Well, I've finally figured it out, thanks partially to Nupul's comment above who said that: "You can first fetch all the top level comments in one go and then the nested comments (all) in the second round and populate your content accordingly.". I had indeed tried that option unsuccessfully, but this motivated me to persevere...

For the record and hoping that this can help someone in the future, here's how I've fixed it. Two separate MySQL queries fetching first the top level comments and second, the nested comment replies (these queries are formatted for WordPress.)

$comments = $wpdb->get_results($wpdb->prepare("
  FROM $wpdb->comments 
  WHERE comment_post_ID = %d AND comment_approved = '1' AND comment_parent = '0' 
  ORDER BY comment_date ASC 
  LIMIT %d

$replies = $wpdb->get_results($wpdb->prepare("
  FROM $wpdb->comments 
  WHERE comment_post_ID = %d AND comment_approved = '1' AND comment_parent <> '0' 
  ORDER BY comment_date ASC 
  LIMIT %d

Then I go into my main comment loop (FOREACH) looking for top level comments only. Within that loop, at the bottom, I jump into a nested IF loop looking for nested comments where

$reply->comment_parent == $comment->comment_ID (comparing my 2 MySQL queries)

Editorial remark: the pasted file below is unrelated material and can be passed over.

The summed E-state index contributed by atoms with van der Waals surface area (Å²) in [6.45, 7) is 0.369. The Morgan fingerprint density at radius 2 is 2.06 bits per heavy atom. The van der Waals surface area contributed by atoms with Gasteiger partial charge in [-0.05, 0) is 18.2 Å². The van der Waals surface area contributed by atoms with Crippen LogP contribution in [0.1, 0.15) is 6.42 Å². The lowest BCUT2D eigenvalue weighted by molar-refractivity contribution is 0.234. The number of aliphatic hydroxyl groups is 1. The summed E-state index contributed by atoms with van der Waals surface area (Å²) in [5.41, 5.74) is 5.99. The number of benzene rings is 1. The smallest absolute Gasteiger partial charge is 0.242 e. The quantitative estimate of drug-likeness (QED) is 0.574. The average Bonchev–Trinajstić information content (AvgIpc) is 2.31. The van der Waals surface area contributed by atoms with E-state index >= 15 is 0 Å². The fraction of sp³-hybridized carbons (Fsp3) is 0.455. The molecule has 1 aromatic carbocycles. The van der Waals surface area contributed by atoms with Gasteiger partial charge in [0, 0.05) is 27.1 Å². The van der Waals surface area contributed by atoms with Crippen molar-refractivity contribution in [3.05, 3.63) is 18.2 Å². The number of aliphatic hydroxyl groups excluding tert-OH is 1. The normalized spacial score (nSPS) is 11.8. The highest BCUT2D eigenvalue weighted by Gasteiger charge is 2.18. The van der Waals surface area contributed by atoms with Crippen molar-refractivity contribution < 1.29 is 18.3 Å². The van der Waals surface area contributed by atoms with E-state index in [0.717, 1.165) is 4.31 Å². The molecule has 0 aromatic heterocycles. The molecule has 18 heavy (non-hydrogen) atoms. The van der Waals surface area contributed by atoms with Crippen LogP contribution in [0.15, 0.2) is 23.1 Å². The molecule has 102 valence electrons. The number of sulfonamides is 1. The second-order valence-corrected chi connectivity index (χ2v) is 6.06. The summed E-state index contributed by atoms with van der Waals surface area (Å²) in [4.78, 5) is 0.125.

and if true adjusting $comments to equal $replies so that my nested comments are echoed correctly by WordPress. I then return the value of $comments to its original and exit my nested comment loop back to the main FOREACH.

There are probably flaws in my reasoning or execution but it works like a charm! Of course this does not provide for additional nested levels and all nested comments are written one after the other even if they are replies to each other, but that's good enough for me!

For a demo, http://www.vincentmounier.com/blog2/ and click on any of the "Show Comments" links at the the bottom of posts. Nupul, thanks again for the motivation!

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Glad to know it worked. Now that it did...look up dependent mapping and compare your solution with it. It'll match like a charm :) –  PhD May 4 '11 at 5:38
Based on my assumption that a new concept's implementation headache level rises proportionally with the difficulty of finding information about it, dependent mapping might be the way to go but boy, would it have hurt! I just looked around the web for a while and gave up; either too confusing or too advanced for me. But thanks for the advice! :) –  Vincent May 4 '11 at 13:39

You may be better off changing your table design. One of the better ways to implement nested comments is with Modified Preorder Tree Traversal (MPTT)

This is an article about an MPTT menu, but you should be able to learn how to implement a comment system using a similar scheme.

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Yes, I had read this somewhere else, but decided against it, not wanting to rewrite my WordPress database - that old theme is not worth it. I'll change themes before messing with the database... –  Vincent May 3 '11 at 19:11
To be more specific, Wordpress already supports nested comments, but I am adding inline comment display to a theme and have to bypass the regular comment display system and do my MySQL queries live... –  Vincent May 3 '11 at 19:14